The Future of the CrossFit Games
James FitzGerald, Mike Lee, and Jim Crowell Comment on the Recent Changes in the Competitive Format
Dave Castro, the director of the CrossFit Games, hinted months ago that some changes were coming to the competitive structure of the next season. Last Thursday, November 30th, CrossFit HQ finally unveiled the full list of changes to the 2018 CrossFit Games series in a blog post.
Essentially, CrossFit is expanding the number of regionals events from eight to nine. They have brought back the Europe and Latin American Regionals and the United States Regionals have been consolidated down to five from ten.
Some Regionals, like the South-West, have remain virtually unchanged. While others, like Canada West have become even more competitive.
“These changes result in a more balanced distribution of Regional spots based on the growth in participation worldwide. The number of spots to the Games will still be 40 men, 40 women and 40 teams. The North American, European and Australasian Regionals will each send their top 5 from each division. The Meridian Regional will send four and Latin America will send one from each division.” – CrossFit Games HQ
With the internet abuzz with theories about the reasons behind these alterations, we thought we’d ask our own triumvirate of experts their thoughts; OPEX Founder James FitzGerald, CEO Jim Crowell, and Director of Remote Coaching Mike Lee.
Q. How Does this Affect our Regional Hopefuls both here in the United States and abroad?
James FitzGerald: It means there are less spots up for grabs in other areas available. Our specific region (South-West) has not been affected, but other locations have become even more competitive than they were last year.
Mike Lee: This doesn’t have any impact on our athletes in the south like Tennil Reed. However for other regions, like Canada-West, it has completely changed what the preparation must look like for the athlete to succeed. The actual competition itself has provided more or less qualifying spots in certain areas which in turn changes the amount of participants at regionals.
Q. Why do you think these changes were made?
James FitzGerald: Purely for drama. But I’d like to ask a different question; How many professional sports do you know of change their upcoming competitive season only 80 days before it begins? None. The fact that we are asking why this happened is the real issue, and it showcases the fact that the CrossFit HQ is not interested in developing the Games as a sport but rather as a entertaining show, that’s put on once a year.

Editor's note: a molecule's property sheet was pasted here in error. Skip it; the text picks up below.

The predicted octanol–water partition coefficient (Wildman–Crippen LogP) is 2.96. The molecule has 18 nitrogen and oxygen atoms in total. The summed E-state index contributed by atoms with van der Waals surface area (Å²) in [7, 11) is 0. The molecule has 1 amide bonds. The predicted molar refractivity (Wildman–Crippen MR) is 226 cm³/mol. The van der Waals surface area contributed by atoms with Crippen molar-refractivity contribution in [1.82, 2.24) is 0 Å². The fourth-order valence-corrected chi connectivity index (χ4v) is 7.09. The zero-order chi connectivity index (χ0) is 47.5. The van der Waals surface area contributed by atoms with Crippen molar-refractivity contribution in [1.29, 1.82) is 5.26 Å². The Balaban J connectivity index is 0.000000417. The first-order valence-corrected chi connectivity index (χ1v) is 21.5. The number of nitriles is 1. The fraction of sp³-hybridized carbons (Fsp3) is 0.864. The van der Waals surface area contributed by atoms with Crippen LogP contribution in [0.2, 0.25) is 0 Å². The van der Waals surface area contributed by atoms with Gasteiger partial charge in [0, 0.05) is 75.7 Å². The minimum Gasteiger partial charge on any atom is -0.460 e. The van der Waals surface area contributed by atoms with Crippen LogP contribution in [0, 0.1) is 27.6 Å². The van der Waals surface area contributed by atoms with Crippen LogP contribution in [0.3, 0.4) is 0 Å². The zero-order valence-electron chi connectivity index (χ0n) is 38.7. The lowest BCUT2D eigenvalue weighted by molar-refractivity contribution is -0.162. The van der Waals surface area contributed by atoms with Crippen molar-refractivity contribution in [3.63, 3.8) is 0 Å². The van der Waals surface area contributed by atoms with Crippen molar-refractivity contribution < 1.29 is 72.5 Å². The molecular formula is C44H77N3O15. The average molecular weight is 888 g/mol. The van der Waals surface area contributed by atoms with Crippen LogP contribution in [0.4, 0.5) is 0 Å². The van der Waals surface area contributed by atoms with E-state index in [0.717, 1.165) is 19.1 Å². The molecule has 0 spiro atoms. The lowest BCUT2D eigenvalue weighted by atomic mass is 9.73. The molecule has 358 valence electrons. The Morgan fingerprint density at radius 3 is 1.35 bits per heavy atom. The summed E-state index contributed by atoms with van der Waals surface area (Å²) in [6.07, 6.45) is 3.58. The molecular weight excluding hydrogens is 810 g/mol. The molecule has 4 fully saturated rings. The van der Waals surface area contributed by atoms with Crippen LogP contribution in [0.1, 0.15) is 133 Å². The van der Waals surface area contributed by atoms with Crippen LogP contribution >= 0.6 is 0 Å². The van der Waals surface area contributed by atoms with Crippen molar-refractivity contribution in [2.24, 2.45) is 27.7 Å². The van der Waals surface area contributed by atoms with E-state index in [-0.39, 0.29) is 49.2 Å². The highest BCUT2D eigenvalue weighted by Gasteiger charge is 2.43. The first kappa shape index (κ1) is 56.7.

Mike Lee: Drama. CrossFit wishes to appear more “inclusive” of the entire population. There doesn’t seem to be any logical reason behind this decision. It’s all guesswork on their part to see if this format works and creates more “hype” around the CrossFit Open and create bigger regional turnouts.
Jim Crowell: I think they did this to get more hype into strategic areas where growth can happen. This has 0% to do with a proper “competition.” They want to grow around the world, and they are a media company, so they want to have “heroes” for those countries to rally around. More “figureheads” in these developing markets means more growth for CrossFit affiliates.
Q. Do you think these changes are positive or negative for the Sport?
James FitzGerald: Drama and scare tactics are transferable to likes and interest. It’s not a sport, it’s entertainment.
Mike Lee: What is the CrossFit Games truly anymore? It’s not a sport, it’s an entertainment show that HQ uses to increase awareness of CrossFit and build their brand. The sport is lost right now without true identity on what should be tested to truly find the best in mixed fitness.
Jim Crowell: From a business standpoint, it makes complete sense for CrossFit. This shift is a strategy to take part in and grow market share in these developing countries. The U.S. market is too saturated for CrossFit to continue growing.
Q. For athletes in an even more competitive region now, what’s the advice as a coach?
James FitzGerald: Revisit why you are doing what you are doing, as well as how your training is helping you prepare for the different challenge and competition you will face this OPEN Season and the Regionals.
Mike Lee: Athletes need to develop clarity around the pathway and sport development (IR what it takes to be good in chaos). Athletes also need to be realistic as to where they sit in their new competitive field and develop expectations from these observations.
Q. If you’re looking for a ‘last minute’ edge what’s your advice to remote coaching clients?
James FitzGerald: Know why you are doing what you are doing.
Mike Lee: The answer is there is NO last minute edge, continue with consistency and do not look for an easy route, there is not one. If this question is coming up in your mind then you are probably not prepared or have not done enough training. Falling in love with consistency in all aspects of training including lifestyle is the edge. Those that demonstrate this commitment have a chance to reach peak potential this competitive season.
Well, there you have it, straight from the horses mouth.
What do you think of the changes? Tell us your thoughts in the comments below.